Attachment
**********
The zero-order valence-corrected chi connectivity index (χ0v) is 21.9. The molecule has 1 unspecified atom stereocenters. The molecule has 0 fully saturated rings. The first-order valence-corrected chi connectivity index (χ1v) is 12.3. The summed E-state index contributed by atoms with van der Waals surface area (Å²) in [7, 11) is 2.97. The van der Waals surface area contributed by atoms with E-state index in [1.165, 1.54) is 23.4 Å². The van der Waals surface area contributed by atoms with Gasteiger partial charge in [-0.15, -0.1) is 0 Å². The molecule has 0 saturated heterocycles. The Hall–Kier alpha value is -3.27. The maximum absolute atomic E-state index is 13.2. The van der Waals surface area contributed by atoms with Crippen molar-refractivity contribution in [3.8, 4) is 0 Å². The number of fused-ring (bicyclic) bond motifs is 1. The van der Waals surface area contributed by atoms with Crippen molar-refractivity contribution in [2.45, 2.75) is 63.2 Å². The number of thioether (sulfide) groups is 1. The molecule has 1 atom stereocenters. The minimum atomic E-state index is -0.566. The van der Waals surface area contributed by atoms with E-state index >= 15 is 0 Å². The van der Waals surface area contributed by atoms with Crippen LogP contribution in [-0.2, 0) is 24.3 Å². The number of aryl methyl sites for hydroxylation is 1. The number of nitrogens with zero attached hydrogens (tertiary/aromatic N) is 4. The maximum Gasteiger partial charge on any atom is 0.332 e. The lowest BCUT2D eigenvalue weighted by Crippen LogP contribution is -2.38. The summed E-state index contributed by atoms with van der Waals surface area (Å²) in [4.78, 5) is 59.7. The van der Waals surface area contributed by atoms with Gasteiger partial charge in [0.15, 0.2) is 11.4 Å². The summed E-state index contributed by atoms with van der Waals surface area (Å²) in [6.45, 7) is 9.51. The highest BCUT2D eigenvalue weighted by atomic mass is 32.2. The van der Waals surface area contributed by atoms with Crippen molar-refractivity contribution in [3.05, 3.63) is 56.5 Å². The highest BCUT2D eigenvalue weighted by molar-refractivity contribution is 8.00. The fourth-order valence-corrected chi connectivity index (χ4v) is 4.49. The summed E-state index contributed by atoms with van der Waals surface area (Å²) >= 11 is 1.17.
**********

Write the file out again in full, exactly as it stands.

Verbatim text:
The zero-order valence-corrected chi connectivity index (χ0v) is 21.9. The molecule has 1 unspecified atom stereocenters. The molecule has 0 fully saturated rings. The first-order valence-corrected chi connectivity index (χ1v) is 12.3. The summed E-state index contributed by atoms with van der Waals surface area (Å²) in [7, 11) is 2.97. The van der Waals surface area contributed by atoms with E-state index in [1.165, 1.54) is 23.4 Å². The van der Waals surface area contributed by atoms with Gasteiger partial charge in [-0.15, -0.1) is 0 Å². The molecule has 0 saturated heterocycles. The Hall–Kier alpha value is -3.27. The maximum absolute atomic E-state index is 13.2. The van der Waals surface area contributed by atoms with Crippen molar-refractivity contribution in [3.8, 4) is 0 Å². The number of fused-ring (bicyclic) bond motifs is 1. The van der Waals surface area contributed by atoms with Crippen molar-refractivity contribution in [2.45, 2.75) is 63.2 Å². The number of thioether (sulfide) groups is 1. The molecule has 1 atom stereocenters. The minimum atomic E-state index is -0.566. The van der Waals surface area contributed by atoms with E-state index >= 15 is 0 Å². The van der Waals surface area contributed by atoms with Crippen LogP contribution in [-0.2, 0) is 24.3 Å². The number of aryl methyl sites for hydroxylation is 1. The number of nitrogens with zero attached hydrogens (tertiary/aromatic N) is 4. The maximum Gasteiger partial charge on any atom is 0.332 e. The lowest BCUT2D eigenvalue weighted by Crippen LogP contribution is -2.38. The summed E-state index contributed by atoms with van der Waals surface area (Å²) in [4.78, 5) is 59.7. The van der Waals surface area contributed by atoms with Gasteiger partial charge in [0.15, 0.2) is 11.4 Å². The summed E-state index contributed by atoms with van der Waals surface area (Å²) in [6.45, 7) is 9.51. The highest BCUT2D eigenvalue weighted by atomic mass is 32.2. The van der Waals surface area contributed by atoms with Crippen molar-refractivity contribution in [3.05, 3.63) is 56.5 Å². The highest BCUT2D eigenvalue weighted by molar-refractivity contribution is 8.00. The fourth-order valence-corrected chi connectivity index (χ4v) is 4.49. The summed E-state index contributed by atoms with van der Waals surface area (Å²) >= 11 is 1.17.